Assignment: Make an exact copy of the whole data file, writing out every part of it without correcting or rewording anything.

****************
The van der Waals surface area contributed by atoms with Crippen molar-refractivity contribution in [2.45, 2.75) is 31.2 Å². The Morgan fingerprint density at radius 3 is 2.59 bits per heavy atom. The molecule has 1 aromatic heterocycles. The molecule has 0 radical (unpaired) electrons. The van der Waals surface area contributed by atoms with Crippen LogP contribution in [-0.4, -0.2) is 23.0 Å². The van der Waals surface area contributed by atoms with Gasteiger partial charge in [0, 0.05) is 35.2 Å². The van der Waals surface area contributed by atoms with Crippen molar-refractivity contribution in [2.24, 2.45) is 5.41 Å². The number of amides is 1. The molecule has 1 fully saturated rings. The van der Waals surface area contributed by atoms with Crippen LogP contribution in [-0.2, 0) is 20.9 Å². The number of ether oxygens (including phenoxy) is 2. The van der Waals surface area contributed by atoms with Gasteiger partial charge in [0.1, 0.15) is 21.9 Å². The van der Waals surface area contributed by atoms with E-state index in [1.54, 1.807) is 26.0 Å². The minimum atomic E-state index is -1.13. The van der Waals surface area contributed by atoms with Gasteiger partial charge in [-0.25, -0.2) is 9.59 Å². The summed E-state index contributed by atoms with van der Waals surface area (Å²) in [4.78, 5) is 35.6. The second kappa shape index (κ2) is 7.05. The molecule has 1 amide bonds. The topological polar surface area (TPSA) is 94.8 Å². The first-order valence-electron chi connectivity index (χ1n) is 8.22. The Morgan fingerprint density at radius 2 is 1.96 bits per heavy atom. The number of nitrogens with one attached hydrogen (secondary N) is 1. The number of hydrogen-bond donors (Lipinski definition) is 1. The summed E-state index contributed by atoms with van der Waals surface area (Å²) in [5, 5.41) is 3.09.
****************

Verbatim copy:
The van der Waals surface area contributed by atoms with Crippen molar-refractivity contribution in [2.45, 2.75) is 31.2 Å². The Morgan fingerprint density at radius 3 is 2.59 bits per heavy atom. The molecule has 1 aromatic heterocycles. The molecule has 0 radical (unpaired) electrons. The van der Waals surface area contributed by atoms with Crippen LogP contribution in [-0.4, -0.2) is 23.0 Å². The van der Waals surface area contributed by atoms with Gasteiger partial charge in [0, 0.05) is 35.2 Å². The van der Waals surface area contributed by atoms with Crippen molar-refractivity contribution in [2.24, 2.45) is 5.41 Å². The number of amides is 1. The molecule has 1 fully saturated rings. The van der Waals surface area contributed by atoms with Crippen LogP contribution in [-0.2, 0) is 20.9 Å². The number of ether oxygens (including phenoxy) is 2. The van der Waals surface area contributed by atoms with Gasteiger partial charge in [0.1, 0.15) is 21.9 Å². The van der Waals surface area contributed by atoms with E-state index in [1.54, 1.807) is 26.0 Å². The minimum atomic E-state index is -1.13. The van der Waals surface area contributed by atoms with Gasteiger partial charge in [-0.25, -0.2) is 9.59 Å². The summed E-state index contributed by atoms with van der Waals surface area (Å²) in [4.78, 5) is 35.6. The second kappa shape index (κ2) is 7.05. The molecule has 1 amide bonds. The topological polar surface area (TPSA) is 94.8 Å². The first-order valence-electron chi connectivity index (χ1n) is 8.22. The Morgan fingerprint density at radius 2 is 1.96 bits per heavy atom. The number of nitrogens with one attached hydrogen (secondary N) is 1. The number of hydrogen-bond donors (Lipinski definition) is 1. The summed E-state index contributed by atoms with van der Waals surface area (Å²) in [5, 5.41) is 3.09.